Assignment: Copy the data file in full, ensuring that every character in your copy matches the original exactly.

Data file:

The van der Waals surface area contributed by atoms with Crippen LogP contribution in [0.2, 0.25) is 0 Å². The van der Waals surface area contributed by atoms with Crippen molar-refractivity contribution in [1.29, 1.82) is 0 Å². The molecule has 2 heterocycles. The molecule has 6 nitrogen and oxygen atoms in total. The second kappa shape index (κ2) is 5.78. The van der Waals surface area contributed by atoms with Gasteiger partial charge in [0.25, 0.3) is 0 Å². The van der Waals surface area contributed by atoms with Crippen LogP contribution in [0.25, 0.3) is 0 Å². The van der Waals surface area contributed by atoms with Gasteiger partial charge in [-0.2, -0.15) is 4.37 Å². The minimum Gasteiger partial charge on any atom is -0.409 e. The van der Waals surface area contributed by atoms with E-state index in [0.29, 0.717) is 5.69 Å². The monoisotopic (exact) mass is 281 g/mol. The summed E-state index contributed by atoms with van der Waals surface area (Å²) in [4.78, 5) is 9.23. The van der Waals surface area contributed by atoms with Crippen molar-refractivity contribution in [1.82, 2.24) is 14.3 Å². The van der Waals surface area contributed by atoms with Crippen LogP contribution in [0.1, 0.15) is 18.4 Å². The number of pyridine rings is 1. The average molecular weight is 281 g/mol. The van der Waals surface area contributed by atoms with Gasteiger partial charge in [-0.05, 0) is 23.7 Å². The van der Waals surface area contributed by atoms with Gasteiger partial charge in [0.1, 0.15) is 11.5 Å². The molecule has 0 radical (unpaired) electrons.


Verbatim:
The van der Waals surface area contributed by atoms with Crippen LogP contribution in [0.2, 0.25) is 0 Å². The van der Waals surface area contributed by atoms with Crippen molar-refractivity contribution in [1.29, 1.82) is 0 Å². The molecule has 2 heterocycles. The molecule has 6 nitrogen and oxygen atoms in total. The second kappa shape index (κ2) is 5.78. The van der Waals surface area contributed by atoms with Gasteiger partial charge in [0.25, 0.3) is 0 Å². The van der Waals surface area contributed by atoms with Crippen LogP contribution in [0.25, 0.3) is 0 Å². The van der Waals surface area contributed by atoms with Gasteiger partial charge in [-0.2, -0.15) is 4.37 Å². The minimum Gasteiger partial charge on any atom is -0.409 e. The van der Waals surface area contributed by atoms with E-state index in [0.29, 0.717) is 5.69 Å². The monoisotopic (exact) mass is 281 g/mol. The summed E-state index contributed by atoms with van der Waals surface area (Å²) in [4.78, 5) is 9.23. The van der Waals surface area contributed by atoms with Crippen molar-refractivity contribution in [1.82, 2.24) is 14.3 Å². The van der Waals surface area contributed by atoms with Crippen LogP contribution in [0.1, 0.15) is 18.4 Å². The number of pyridine rings is 1. The average molecular weight is 281 g/mol. The van der Waals surface area contributed by atoms with Gasteiger partial charge in [-0.05, 0) is 23.7 Å². The van der Waals surface area contributed by atoms with Gasteiger partial charge in [0.1, 0.15) is 11.5 Å². The molecule has 0 radical (unpaired) electrons.